"registration_id": registrationId
  form_data = urllib.urlencode(form_fields)
  result = urlfetch.fetch(url=endpoint,

Essentially what we do here is if the endpoint is to GCM (starts with the android.googleapis.com url), we split the endpoint at forward slashes. We then use the last element from the resulting array as the registration ID.

Please do check out the docs about how to send push messages from your server, but for a quick sanity check of your service worker you can use cURL to send a push message to your browser (as long as you whitelisted your IP address for your local machine on the Google Developer Console).

Swap out the <YOUR_PUBLIC_API_KEY> and <YOUR_REGISTRATION_ID> in this cURL command, run it from a terminal and you should see a glorious notification:

curl --header "Authorization: key=<YOUR_PUBLIC_API_KEY>" --header 
"Content-Type: application/json" https://android.googleapis.com/gcm/send -d 

Example of a push message from Chrome for Android

When developing your backend logic, remember that the Authorization header and format of the POST body are specific to the GCM endpoint, so detect when the endpoint is GCM and conditionally add the header and format the POST body.

A downside to the current implementation of the Push API in Chrome is that you can’t send a payload with a push message. Nope, nothing. The reason for this is that in a future implementation, payload will have to be encrypted on your server before it’s sent to a push messaging endpoint. This way the endpoint, whatever push provider it is, will not be able to easily view the content of the push payload. This also protects against other vulnerabilities like poor validation of HTTPS certificates and man-in-the-middle attacks between your server and the push provider. However, this encryption isn’t supported yet, so in the meantime you’ll need to perform a fetch request to get information needed to populate a notification.

A More Complete Push Event Example

The notification we’ve seen so far is pretty basic and as far as samples go, it’s pretty poor at covering a real world use case.

Realistically, most people will want to get some information from their server before displaying the notification. This may be data to populate the notification title and message with something specific, or going a step further and caching some pages or data so that when the user clicks on the notification, everything is immediately available when the browser is opened—even if the network isn’t available at that time.

In the following code we fetch some data from an API, convert the response to an object and use it to populate our notification.

self.addEventListener('push', function(event) {  
  // Since there is no payload data with the first version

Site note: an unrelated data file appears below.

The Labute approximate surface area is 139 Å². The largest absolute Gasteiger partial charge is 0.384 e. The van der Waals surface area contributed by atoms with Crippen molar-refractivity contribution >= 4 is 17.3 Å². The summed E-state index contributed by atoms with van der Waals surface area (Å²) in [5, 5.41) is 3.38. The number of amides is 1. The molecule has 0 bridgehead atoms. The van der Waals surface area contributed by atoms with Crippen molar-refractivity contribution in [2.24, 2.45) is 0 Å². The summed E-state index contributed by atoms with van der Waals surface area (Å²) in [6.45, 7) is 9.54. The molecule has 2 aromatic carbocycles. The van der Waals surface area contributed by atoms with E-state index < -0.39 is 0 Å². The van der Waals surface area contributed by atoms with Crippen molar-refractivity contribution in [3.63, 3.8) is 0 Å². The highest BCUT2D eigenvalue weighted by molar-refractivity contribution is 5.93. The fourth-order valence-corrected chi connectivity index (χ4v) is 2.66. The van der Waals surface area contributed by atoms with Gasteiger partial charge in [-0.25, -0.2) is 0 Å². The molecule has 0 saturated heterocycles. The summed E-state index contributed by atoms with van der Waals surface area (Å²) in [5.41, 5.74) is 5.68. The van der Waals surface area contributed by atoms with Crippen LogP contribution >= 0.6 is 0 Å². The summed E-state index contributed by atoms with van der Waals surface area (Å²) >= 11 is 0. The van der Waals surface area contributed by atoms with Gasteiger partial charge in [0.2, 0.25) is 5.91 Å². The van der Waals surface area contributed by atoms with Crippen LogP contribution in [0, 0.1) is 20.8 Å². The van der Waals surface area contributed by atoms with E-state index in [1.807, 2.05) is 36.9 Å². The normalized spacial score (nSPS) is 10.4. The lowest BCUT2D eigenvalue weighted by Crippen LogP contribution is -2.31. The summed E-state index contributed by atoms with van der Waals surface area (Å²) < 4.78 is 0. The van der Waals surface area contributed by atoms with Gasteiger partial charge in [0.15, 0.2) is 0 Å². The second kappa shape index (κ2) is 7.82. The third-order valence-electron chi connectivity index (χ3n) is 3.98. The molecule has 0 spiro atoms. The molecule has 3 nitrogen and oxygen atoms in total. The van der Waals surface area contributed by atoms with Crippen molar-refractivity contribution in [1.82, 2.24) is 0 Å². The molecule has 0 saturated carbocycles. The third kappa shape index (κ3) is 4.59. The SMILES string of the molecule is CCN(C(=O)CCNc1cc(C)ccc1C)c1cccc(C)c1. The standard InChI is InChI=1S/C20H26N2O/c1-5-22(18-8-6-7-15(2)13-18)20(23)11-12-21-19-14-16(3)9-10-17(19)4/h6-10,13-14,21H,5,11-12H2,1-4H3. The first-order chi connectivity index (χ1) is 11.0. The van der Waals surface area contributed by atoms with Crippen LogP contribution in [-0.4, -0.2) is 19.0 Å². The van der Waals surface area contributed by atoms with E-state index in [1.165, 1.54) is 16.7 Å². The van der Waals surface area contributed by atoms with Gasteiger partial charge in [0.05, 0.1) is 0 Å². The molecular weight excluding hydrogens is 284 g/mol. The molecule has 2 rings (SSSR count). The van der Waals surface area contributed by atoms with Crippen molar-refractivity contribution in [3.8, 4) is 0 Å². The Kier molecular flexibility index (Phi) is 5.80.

// of push messages, we'll grab some data from  
  // an API and use it to populate a notification  
    fetch(SOME_API_ENDPOINT).then(function(response) {  
      if (response.status !== 200) {  
        // Either show a message to the user explaining the error  
        // or enter a generic message and handle the   
        // onnotificationclick event to direct the user to a web page  
        console.log('Looks like there was a problem. Status Code: ' + response.status);  
      throw new Error();  

      // Examine the text in the response  
      return response.json().then(function(data) {  
        if (data.error || !data.notification) {  
          console.error('The API returned an error.', data.error);  
          throw new Error();  
        var title = data.notification.title;  
        var message = data.notification.message;  
        var icon = data.notification.icon;  
        var notificationTag = data.notification.tag;

        return self.registration.showNotification(title, {  
          body: message,  
          icon: icon,  
          tag: notificationTag  
    }).catch(function(err) {  
      console.error('Unable to retrieve data', err);

      var title = 'An error occurred';
      var message = 'We were unable to get the information for this push message';  
      var icon = URL_TO_DEFAULT_ICON;  
      var notificationTag = 'notification-error';  
      return self.registration.showNotification(title, {  
          body: message,  
          icon: icon,  
          tag: notificationTag  

It’s worth, once again, highlighting that the event.waitUntil() takes a promise which results in the promise returned byshowNotification(), follow the return statements inside the fetch request’s promise. The reason we do thiat is that our event listener won’t terminate the serviceworker until the asynchronous fetch() call is complete, and the notification is shown.

You’ll notice that we show a notification even when there is an error, if we don’t, Chrome will show it’s own generic notification.

Opening a URL when the User Clicks a Notification